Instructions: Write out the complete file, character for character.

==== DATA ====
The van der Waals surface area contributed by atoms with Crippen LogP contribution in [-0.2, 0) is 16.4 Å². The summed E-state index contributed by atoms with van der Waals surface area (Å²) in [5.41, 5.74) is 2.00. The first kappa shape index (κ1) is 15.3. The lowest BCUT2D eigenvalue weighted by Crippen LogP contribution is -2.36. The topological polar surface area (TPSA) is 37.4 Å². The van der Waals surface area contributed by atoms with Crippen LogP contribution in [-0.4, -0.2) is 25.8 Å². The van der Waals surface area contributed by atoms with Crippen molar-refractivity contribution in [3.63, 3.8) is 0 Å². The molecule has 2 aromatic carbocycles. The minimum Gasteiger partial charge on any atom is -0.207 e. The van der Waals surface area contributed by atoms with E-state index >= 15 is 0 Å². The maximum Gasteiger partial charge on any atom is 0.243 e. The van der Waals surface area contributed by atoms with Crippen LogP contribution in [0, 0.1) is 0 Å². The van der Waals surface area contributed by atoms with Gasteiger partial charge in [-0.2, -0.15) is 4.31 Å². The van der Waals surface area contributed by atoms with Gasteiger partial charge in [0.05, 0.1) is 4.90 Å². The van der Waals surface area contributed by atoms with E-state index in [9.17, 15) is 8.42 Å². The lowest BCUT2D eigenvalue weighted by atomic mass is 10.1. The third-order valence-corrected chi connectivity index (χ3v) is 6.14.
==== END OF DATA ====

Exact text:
The van der Waals surface area contributed by atoms with Crippen LogP contribution in [-0.2, 0) is 16.4 Å². The summed E-state index contributed by atoms with van der Waals surface area (Å²) in [5.41, 5.74) is 2.00. The first kappa shape index (κ1) is 15.3. The lowest BCUT2D eigenvalue weighted by Crippen LogP contribution is -2.36. The topological polar surface area (TPSA) is 37.4 Å². The van der Waals surface area contributed by atoms with Crippen LogP contribution in [-0.4, -0.2) is 25.8 Å². The van der Waals surface area contributed by atoms with Crippen molar-refractivity contribution in [3.63, 3.8) is 0 Å². The molecule has 2 aromatic carbocycles. The minimum Gasteiger partial charge on any atom is -0.207 e. The van der Waals surface area contributed by atoms with E-state index >= 15 is 0 Å². The maximum Gasteiger partial charge on any atom is 0.243 e. The van der Waals surface area contributed by atoms with Crippen LogP contribution in [0, 0.1) is 0 Å². The van der Waals surface area contributed by atoms with Gasteiger partial charge in [-0.2, -0.15) is 4.31 Å². The van der Waals surface area contributed by atoms with Gasteiger partial charge in [0.05, 0.1) is 4.90 Å². The van der Waals surface area contributed by atoms with E-state index in [9.17, 15) is 8.42 Å². The lowest BCUT2D eigenvalue weighted by atomic mass is 10.1. The third-order valence-corrected chi connectivity index (χ3v) is 6.14.